Re: Learning to code on the cheap

Subject: Re: Learning to code on the cheap
From: M Giffin <mgiffin -at- earthlink -dot- net>
To: "TECHWR-L" <techwr-l -at- lists -dot- raycomm -dot- com>
Date: Wed, 16 Jul 2003 11:30:39 -0700

Karen Casemier wrote:

I don't want to become a coder, but I'd like to build up my technical
knowledge so I can become more self-sufficient. I would do a google search,
but I'm not quite sure where to start: do I start by trying to build a
general understanding of programming, or do I just jump and try and learn a
language (currently I'm working in C++, but that will be changing - and
other products are written in other languages). I'd like to hear from other
technical writers who work at this level about how they gained the knowledge
they needed.


This is my worm's-eye view of the subject of learning programming. I'm a 20-year technically-oriented tech writer, and I wouldn't mind being a programmer (or "developer" as I often hear them referred to), but even if I don't become a programmer, knowing a lot more about programming will help greatly in my documentation of APIs/SDKs.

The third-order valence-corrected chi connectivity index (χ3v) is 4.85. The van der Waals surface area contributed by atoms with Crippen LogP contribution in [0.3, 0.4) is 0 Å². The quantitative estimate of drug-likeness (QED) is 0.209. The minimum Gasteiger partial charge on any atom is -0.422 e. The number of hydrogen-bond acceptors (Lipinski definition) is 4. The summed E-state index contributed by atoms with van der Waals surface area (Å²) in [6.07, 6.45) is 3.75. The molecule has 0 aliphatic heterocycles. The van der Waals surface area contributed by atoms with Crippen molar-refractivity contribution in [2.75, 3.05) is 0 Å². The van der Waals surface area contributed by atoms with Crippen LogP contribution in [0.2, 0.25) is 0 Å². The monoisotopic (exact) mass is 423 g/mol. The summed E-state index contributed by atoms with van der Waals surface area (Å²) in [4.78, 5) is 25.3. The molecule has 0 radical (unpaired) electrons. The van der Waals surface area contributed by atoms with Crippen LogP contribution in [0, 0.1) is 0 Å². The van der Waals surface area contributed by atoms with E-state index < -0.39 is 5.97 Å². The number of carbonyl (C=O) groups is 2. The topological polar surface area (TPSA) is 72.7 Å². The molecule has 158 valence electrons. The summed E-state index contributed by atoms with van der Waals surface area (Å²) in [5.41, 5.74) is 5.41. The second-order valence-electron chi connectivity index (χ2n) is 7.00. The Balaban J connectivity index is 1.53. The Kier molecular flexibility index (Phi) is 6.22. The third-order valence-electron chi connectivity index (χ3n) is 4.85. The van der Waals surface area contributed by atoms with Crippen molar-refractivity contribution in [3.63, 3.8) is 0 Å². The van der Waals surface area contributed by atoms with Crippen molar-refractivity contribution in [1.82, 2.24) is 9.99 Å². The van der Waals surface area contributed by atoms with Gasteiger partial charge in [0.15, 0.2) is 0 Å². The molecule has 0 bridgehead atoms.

Basically I have read books and dug into various websites. I have concentrated on books, so I haven't seen any "How to Learn C++" websites, although I'd be surprised if there weren't any. I have taken no official classes, although I plan to take some. But I have learned a great deal that has helped me in documenting APIs/SDKs.

As a complete novice, groping my way along blindly in the dark, I have found that programming is a very wide, deep, complicated subject, and it's hard to know where to begin.

I decided to start with C++, a vast and nasty language, because it is widely used, and because I figure everything else will appear easy in comparison. I discovered the book "Who's Afraid of C++" by Steve Heller, which has an extremely good learning gradient for a complete newbie. It comes with a C++ compiler, but unfortunately, it's several years old and it might be hard to get it running on anything later than Windows 98. Also, if you want to learn the very popular Microsoft Visual C++ development environment, this book won't help you. I also have several other "Learning C++" books. It's good to have more than one reference, because seeing the same concept described in different ways helps to round out your knowledge.

I've decided I would also like to learn some scripting languages, especially Tcl and Perl. I run across Tcl a lot in data communications companies, and Perl seems to be used nearly anywhere there is web development going on.

I also make friends with the progammers I work with at various clients, and ask them questions about programming (I'm not too afraid of making a fool out of myself). This gives me an idea of their reality, which helps me put my own learning in a real-life context. And it helps in knowing the audience for my API documentation.

Mark Giffin


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